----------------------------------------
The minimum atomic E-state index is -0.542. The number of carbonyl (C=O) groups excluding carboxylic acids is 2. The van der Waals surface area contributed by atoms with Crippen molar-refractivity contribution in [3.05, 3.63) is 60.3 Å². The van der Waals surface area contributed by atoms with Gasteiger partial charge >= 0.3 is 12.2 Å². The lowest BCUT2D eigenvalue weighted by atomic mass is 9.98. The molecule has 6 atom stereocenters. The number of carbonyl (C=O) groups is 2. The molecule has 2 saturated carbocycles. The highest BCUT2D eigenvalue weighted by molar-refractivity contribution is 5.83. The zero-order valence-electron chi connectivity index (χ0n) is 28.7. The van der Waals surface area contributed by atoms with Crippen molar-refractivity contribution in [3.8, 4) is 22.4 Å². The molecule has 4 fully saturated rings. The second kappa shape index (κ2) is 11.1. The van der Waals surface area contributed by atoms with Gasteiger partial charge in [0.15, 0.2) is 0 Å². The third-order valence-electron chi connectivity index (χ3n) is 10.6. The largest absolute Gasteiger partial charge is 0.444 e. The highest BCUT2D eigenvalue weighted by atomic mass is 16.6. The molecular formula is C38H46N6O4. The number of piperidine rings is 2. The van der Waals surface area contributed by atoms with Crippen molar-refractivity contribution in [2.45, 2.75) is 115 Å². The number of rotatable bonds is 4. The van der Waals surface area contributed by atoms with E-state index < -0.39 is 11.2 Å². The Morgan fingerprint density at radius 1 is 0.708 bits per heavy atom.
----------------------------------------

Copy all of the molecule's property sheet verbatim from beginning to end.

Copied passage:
The minimum atomic E-state index is -0.542. The number of carbonyl (C=O) groups excluding carboxylic acids is 2. The van der Waals surface area contributed by atoms with Crippen molar-refractivity contribution in [3.05, 3.63) is 60.3 Å². The van der Waals surface area contributed by atoms with Gasteiger partial charge >= 0.3 is 12.2 Å². The lowest BCUT2D eigenvalue weighted by atomic mass is 9.98. The molecule has 6 atom stereocenters. The number of carbonyl (C=O) groups is 2. The molecule has 2 saturated carbocycles. The highest BCUT2D eigenvalue weighted by molar-refractivity contribution is 5.83. The zero-order valence-electron chi connectivity index (χ0n) is 28.7. The van der Waals surface area contributed by atoms with Crippen molar-refractivity contribution in [3.8, 4) is 22.4 Å². The molecule has 4 fully saturated rings. The second kappa shape index (κ2) is 11.1. The van der Waals surface area contributed by atoms with Gasteiger partial charge in [0.15, 0.2) is 0 Å². The third-order valence-electron chi connectivity index (χ3n) is 10.6. The largest absolute Gasteiger partial charge is 0.444 e. The highest BCUT2D eigenvalue weighted by atomic mass is 16.6. The molecular formula is C38H46N6O4. The number of piperidine rings is 2. The van der Waals surface area contributed by atoms with Crippen molar-refractivity contribution in [2.45, 2.75) is 115 Å². The number of rotatable bonds is 4. The van der Waals surface area contributed by atoms with E-state index < -0.39 is 11.2 Å². The Morgan fingerprint density at radius 1 is 0.708 bits per heavy atom.